Viewing a single comment thread. View all comments

schroberg_pk t1_j68t53o wrote

I know I will be downvoted but this is my experience and what I heard. I have a couple of things waiting for Federal Government processing and I can definitely say that it is way slower compared to before and no there is no backlog anymore. Perhaps we cannot generalize but obviously for some departments, this model doesn’t work. Usually people realize who slowed down their performance when they go back to office. Probably a hybrid model would be a win-win for everybody.


CounselorNebby t1_j69i0zl wrote

What you describe is a small majority of federal work. Most federal work is not public facing. Forcing everyone back to an office to address a problem within a few areas of the government is unreasonable.


dadonnel t1_j6b4mwt wrote

Gotta keep in mind that a lot of agencies are struggling to fill positions just like many businesses right now. Ending WFH could be even more detrimental to that effort.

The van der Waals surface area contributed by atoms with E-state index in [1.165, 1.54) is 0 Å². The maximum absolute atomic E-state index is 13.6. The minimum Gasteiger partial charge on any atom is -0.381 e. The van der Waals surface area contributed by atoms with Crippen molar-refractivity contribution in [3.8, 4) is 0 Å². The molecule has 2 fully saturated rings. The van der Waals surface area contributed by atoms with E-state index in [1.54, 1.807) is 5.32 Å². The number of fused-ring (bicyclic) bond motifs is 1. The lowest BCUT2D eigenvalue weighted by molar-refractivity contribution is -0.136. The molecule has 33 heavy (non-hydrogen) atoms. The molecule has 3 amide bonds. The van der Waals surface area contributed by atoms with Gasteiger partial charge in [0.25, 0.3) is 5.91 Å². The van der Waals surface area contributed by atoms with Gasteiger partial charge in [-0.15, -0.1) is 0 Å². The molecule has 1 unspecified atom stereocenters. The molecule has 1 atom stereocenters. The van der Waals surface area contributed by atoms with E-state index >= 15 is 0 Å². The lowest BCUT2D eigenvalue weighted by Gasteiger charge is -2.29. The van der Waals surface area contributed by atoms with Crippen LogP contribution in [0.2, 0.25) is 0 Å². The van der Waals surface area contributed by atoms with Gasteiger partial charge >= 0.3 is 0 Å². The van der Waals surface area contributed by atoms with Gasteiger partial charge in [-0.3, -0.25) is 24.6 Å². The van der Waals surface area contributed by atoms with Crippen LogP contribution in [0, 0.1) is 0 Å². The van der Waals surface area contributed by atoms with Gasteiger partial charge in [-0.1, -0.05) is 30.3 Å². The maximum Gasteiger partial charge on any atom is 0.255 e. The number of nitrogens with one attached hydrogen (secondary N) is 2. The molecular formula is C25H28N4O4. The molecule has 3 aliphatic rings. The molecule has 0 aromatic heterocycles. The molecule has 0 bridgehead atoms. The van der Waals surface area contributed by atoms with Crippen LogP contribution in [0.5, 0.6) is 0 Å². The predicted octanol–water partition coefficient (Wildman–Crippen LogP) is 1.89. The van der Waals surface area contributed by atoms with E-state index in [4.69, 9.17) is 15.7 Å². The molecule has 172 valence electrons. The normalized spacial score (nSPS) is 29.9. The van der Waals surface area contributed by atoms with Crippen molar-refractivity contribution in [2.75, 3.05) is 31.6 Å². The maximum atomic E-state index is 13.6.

HanaBothWays t1_j6bjp5y wrote

A lot of this is because what was originally a slow-moving attrition crisis in the Federal Government became a fast-moving crisis under the previous administration.

Republican-dominated governments always screw over the civil service and degrade its ability to do its job including service to citizens.


swampoodler t1_j68uawf wrote

Things are definitely slower now than before but unsure if it’s due to work from home or just an increase in general government negligence.


TheGreekMachine t1_j6czkj4 wrote

You’re going to get downvoted because you’re using a personal anecdote as evidence for changing the lives of tens of thousands of people. And further, the evidence you’re providing doesn’t even prove the conclusion you come to.

Correlation does not equal causation. Because an agency is now slow doesn’t mean it’s because of WFH it could simply be because they change their process or a new person is doing this job and they are bad at it.